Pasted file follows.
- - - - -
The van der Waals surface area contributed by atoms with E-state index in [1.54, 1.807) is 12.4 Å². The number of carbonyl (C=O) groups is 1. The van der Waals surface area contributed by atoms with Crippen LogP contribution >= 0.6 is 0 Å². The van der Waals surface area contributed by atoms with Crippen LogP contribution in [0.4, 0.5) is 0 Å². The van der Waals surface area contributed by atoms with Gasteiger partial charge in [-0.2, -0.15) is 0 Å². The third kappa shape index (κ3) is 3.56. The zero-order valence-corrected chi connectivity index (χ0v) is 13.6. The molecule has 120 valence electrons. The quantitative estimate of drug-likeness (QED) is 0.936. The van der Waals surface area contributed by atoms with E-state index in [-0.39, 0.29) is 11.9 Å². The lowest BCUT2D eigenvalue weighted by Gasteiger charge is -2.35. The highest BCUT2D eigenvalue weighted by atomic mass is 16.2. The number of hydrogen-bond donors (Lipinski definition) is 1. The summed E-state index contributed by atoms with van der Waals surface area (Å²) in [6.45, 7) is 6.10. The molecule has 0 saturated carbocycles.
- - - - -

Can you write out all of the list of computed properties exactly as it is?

The van der Waals surface area contributed by atoms with E-state index in [1.54, 1.807) is 12.4 Å². The number of carbonyl (C=O) groups is 1. The van der Waals surface area contributed by atoms with Crippen LogP contribution >= 0.6 is 0 Å². The van der Waals surface area contributed by atoms with Crippen LogP contribution in [0.4, 0.5) is 0 Å². The van der Waals surface area contributed by atoms with Gasteiger partial charge in [-0.2, -0.15) is 0 Å². The third kappa shape index (κ3) is 3.56. The zero-order valence-corrected chi connectivity index (χ0v) is 13.6. The molecule has 120 valence electrons. The quantitative estimate of drug-likeness (QED) is 0.936. The van der Waals surface area contributed by atoms with E-state index in [-0.39, 0.29) is 11.9 Å². The lowest BCUT2D eigenvalue weighted by Gasteiger charge is -2.35. The highest BCUT2D eigenvalue weighted by atomic mass is 16.2. The number of hydrogen-bond donors (Lipinski definition) is 1. The summed E-state index contributed by atoms with van der Waals surface area (Å²) in [6.45, 7) is 6.10. The molecule has 0 saturated carbocycles.